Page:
Suppose that his crusade against the media had tallied with the public’s growing skepticism rather than with his strange desire to brawl.
Suppose that, in an attempt to tap into the mainstream, Trump had made clear his skepticism toward Wall Street, his mistrust of Wilsonian interventionists, and his opposition to Social Security reform, and that he had done so without seeming ignorant or unstable. Suppose that his criticisms of the Republican party had been driven by political calculation rather than by personal slights. Suppose that his crusade against the media had tallied with the public’s growing skepticism rather than with his strange desire to brawl. Suppose that his law-and-order jeremiads had been tailored to address ignored concerns and not to establish a strongman image.
Suppose, that is, that Trump had elected to campaign as a creedless, populist, pragmatic, “One Nation” Tory — as the unencumbered maverick who wanted to Make America Great Again for everybody. Suppose that, from the first moment he stepped off that escalator, he had taken the we’re-all-in-this-together approach that he tested in Charlotte, and that he had glued it to his current offering. What then?
Such an approach would not have pleased me, of course. I’m an ideologue, and I’m proud of it. I think Trump is wrong on a host of issues. I think that America needs retrenchment, not ataxia. But — and this is Trump’s one great insight — most Americans are not ideologues like me, and they are not especially thrilled by coherent political philosophies either. On the contrary: Most Americans are charmed by the notion of “centrism” and thrilled to consider themselves “independent.” They are seduced by the claim that everybody in Washington is incompetent, and that there is no difference between the two major parties, and they are intrigued by the prospect of a captain of industry who can come in and “sort things out.” Had Trump been smarter — and, let’s be honest, had he not been Trump — he could have walked right through an open door.
He didn’t. Instead, he chose to run a bizarre, fitful, upside-down campaign, in which wanton bridge-burning was the favored technique. Traditionally, politicians begin their pitch by appealing to as many voters as is humanly possible and then narrow down their offering as Election Day approaches. Trump has done the opposite. Within a few weeks of announcing his candidacy, he had squeezed himself into the slimmest part of the funnel; now, 70-or-so days away from the first Tuesday in November, his team is scrambling to remedy the mess. The comedian Eddie Izzard once suggested that Britain’s Prince Phillip had an unusual diplomatic style: Phillip, Izzard noticed, “has a habit of” introducing himself “by saying things like: ‘You’re all a bunch of bastards! Was that bad?” For a while at least, Trump did exactly the same thing, and with the same results. “Why don’t they like me? Because I said that?”What to do between now and November? Cut the nonsense, for a start. And then? Keep that Charlotte vibe going. Run — as thoughtfully as is possible — as a Disraelian Tory. Sew together the disparate themes, and stride straight down the middle. Exemplify the inchoate, mix-and-match anti-politics of the man at the bar. Disappoint conservatives and progressives alike, and enjoy it. Avoid putting labels on each and every “outreach” attempt. Justify every policy with an explanation of what it does for the worker or the man on the street. Include all Americans under the nationalist umbrella. Acknowledge past mistakes, without dwelling on them. And then . . . pray. Pray that there are indeed second chances in American life. Pray that Hillary Clinton continues to surprise. And pray that the ghost of Ross Perot still haunts enough dissatisfied houses to give an old-fashioned clientelist a last-gasp outside shot.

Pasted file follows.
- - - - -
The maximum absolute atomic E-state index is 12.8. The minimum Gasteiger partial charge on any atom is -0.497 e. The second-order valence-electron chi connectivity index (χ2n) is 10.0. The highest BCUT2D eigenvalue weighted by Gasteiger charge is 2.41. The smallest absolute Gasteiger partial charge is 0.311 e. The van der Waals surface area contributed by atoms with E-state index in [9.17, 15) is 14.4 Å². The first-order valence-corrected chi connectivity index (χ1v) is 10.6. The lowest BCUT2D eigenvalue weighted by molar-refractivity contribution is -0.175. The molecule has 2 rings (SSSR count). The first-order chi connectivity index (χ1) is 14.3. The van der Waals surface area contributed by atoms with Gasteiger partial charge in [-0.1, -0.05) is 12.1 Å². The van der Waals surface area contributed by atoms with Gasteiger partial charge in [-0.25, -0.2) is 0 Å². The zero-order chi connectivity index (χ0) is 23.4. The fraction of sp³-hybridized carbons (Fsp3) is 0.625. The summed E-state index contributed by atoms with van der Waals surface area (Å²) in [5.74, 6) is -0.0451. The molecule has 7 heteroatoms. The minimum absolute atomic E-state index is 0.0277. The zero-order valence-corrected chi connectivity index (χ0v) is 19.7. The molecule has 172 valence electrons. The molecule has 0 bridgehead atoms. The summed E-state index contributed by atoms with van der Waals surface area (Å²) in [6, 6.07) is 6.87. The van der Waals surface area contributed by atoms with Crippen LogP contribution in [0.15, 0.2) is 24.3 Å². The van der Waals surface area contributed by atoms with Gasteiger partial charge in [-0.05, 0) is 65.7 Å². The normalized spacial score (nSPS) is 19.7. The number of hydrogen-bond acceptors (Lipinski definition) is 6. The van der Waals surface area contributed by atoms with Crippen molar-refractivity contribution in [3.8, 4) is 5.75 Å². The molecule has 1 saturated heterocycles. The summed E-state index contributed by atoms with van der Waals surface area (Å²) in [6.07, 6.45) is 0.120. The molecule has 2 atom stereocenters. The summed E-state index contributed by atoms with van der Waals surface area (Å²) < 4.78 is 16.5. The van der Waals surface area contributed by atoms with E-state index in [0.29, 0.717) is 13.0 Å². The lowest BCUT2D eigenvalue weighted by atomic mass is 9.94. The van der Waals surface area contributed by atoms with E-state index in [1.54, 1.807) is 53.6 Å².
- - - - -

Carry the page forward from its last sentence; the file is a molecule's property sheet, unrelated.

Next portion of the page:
— Charles C. W. Cooke is the editor of National Review Online.